A storm not of their own making is brewing among parents, school administrators and board members in Farmington.
Parents in the Farmington School District are concerned that their second, third and fourth grade children will be placed in overcrowded classrooms. They want to know how many students will be in each class, but the school district is wary of predicting enrollment because the exact number of students in each grade isn’t secure until the first day of school. Meanwhile, school board members are feeling the heat from both sides.
Parents, administrators and board members need to remember that Farmington’s problem with overcrowding isn’t the fault of the schools. It’s the fault of the Legislature and Gov. Tim Pawlenty. Since 2003, when the state took over education funding, the amount the state dedicated to education has dropped an inflation-adjusted 14 percent. In addition, the state is delaying payments to schools to curb its own budget problems, forcing districts to take out short-term loans or draw down their own reserves.
The bottom line in this financial fiasco is simple: The state cuts money to schools, schools adjust by cutting staff, fewer staff members puts more students in each classroom, parents get upset because classrooms are overcrowded.
A report in Thursday’s St. Paul Pioneer Press tells of parental suspicion over the district’s enrollment and accompanying staffing moves.
Tera Lee will have children in kindergarten, second and fourth grades this fall. She is among the parents who have asked to be informed about any overcrowded classrooms.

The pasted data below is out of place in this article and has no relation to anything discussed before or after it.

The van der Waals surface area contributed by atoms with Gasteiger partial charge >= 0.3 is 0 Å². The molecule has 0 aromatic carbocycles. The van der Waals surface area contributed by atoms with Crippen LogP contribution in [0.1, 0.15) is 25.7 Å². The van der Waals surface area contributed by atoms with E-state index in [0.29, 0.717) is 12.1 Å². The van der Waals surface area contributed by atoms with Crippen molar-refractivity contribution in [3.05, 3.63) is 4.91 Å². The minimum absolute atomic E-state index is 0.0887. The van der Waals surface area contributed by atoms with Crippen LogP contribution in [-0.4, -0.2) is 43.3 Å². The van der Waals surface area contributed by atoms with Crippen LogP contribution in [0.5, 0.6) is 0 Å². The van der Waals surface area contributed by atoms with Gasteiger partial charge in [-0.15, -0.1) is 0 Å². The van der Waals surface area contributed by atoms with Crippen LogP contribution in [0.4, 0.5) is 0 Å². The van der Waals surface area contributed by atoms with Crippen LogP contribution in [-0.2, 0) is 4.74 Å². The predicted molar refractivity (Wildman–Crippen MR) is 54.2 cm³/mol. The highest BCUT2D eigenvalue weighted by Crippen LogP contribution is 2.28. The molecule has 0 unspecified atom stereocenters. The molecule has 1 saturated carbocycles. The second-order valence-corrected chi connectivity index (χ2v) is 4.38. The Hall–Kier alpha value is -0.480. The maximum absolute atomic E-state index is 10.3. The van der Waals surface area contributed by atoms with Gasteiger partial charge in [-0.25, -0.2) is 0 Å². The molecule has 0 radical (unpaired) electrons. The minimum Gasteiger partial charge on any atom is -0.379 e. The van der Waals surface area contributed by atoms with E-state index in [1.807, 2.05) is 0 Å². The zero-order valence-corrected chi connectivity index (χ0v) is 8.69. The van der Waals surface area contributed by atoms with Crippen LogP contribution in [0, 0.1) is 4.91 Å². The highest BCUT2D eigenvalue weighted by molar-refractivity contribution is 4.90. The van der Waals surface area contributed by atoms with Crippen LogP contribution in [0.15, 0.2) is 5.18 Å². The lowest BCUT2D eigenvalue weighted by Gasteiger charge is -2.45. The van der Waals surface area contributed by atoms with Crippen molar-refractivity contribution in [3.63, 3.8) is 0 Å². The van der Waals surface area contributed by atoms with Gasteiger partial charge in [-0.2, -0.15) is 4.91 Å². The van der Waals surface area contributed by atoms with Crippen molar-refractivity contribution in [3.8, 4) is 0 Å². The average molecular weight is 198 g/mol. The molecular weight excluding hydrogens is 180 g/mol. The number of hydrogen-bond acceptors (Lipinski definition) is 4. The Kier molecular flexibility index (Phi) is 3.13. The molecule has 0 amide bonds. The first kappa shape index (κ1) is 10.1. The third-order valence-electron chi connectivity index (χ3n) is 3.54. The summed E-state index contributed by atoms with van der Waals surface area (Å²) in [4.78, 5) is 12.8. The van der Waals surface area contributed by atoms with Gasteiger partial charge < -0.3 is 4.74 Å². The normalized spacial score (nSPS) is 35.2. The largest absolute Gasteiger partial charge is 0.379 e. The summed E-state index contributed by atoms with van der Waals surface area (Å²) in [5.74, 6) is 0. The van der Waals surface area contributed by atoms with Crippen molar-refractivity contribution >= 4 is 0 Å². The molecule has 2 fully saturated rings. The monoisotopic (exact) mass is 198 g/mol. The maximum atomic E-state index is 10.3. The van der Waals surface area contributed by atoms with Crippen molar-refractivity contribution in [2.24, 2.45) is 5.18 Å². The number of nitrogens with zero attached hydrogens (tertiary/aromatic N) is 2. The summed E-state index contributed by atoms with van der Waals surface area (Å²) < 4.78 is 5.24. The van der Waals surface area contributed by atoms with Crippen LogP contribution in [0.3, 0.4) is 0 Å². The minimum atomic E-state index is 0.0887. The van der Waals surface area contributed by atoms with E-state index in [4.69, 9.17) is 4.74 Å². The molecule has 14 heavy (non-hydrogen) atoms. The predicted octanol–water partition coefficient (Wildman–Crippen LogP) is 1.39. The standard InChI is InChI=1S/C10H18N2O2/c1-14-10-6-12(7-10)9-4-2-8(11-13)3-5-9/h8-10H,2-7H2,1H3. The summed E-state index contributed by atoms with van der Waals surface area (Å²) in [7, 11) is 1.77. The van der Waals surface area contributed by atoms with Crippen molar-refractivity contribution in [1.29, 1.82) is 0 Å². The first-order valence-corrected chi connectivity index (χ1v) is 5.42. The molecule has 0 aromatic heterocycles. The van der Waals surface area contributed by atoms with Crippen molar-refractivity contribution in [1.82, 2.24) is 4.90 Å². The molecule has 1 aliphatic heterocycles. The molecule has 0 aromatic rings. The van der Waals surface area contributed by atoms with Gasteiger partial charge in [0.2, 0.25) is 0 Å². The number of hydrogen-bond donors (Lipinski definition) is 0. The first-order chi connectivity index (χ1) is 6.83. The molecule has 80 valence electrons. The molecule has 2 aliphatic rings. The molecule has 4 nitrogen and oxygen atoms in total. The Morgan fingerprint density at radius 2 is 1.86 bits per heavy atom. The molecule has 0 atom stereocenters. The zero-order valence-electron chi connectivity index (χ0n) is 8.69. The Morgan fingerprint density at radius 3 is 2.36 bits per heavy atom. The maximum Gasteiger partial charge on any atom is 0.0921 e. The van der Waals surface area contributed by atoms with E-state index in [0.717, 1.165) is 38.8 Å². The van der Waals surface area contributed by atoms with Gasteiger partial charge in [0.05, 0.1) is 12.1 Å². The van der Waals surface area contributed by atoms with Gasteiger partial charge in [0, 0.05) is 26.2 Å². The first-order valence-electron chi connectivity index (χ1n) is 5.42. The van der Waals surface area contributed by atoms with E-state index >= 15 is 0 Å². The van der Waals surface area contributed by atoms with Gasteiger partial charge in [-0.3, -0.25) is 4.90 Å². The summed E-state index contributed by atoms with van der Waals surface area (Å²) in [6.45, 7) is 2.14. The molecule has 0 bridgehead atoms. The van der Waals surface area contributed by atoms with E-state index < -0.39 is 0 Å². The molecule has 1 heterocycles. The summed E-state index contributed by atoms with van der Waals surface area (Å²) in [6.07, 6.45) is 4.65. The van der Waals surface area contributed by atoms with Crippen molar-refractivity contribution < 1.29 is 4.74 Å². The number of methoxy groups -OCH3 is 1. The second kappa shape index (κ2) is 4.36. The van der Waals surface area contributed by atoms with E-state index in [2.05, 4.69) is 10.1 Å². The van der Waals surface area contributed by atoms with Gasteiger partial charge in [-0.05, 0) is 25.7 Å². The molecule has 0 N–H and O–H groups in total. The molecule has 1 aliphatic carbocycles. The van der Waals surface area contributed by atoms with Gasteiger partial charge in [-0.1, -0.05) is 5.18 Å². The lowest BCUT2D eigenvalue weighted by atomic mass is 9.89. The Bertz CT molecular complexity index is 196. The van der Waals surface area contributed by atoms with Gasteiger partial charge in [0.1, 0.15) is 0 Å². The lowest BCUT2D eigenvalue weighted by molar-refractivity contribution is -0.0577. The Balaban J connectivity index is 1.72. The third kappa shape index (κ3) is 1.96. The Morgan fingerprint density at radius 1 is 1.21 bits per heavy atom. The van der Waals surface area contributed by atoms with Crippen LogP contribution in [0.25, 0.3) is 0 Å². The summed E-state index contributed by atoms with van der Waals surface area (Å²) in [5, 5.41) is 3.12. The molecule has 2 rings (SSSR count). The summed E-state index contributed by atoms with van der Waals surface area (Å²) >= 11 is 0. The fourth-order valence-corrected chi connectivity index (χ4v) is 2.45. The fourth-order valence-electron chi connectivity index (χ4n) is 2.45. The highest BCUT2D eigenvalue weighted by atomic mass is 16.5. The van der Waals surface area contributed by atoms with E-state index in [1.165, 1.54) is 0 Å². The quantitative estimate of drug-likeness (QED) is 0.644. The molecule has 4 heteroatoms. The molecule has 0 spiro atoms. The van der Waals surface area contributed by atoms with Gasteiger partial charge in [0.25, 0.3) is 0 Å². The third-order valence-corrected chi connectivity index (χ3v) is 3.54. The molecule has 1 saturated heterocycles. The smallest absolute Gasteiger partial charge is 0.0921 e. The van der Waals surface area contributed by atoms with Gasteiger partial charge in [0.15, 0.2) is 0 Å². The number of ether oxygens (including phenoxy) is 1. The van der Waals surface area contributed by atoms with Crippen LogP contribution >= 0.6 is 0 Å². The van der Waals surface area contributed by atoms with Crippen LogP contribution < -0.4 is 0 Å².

“I think that we have been pushing this issue, (but) they don’t want us to keep pushing them,” Lee told the newspaper. “They say the numbers will change too much in August. I just think they want to make their decisions without feeling pressure from parents.”
According to district policy, kindergarten, first and second grades classes should be 20 to 25 students. Third and fourth grade classes should be 25 to 28 students. And in fifth grade, classes should be 27 to 30 students.
The district won’t know exactly how many students will be in each school until the first day of classes. Since every child is guaranteed an education, every child is welcome whether registered or not. That’s why the district is wary of releasing hard numbers.
It’s easy to understand parents’ suspicion and the district’s reticence over enrollment numbers. But all parties have to remember the Farmington School District would keep class sizes lower than district requirements if it could hire enough teachers to do so. The fact that it can’t reflects poorly on our lawmakers, not our educators.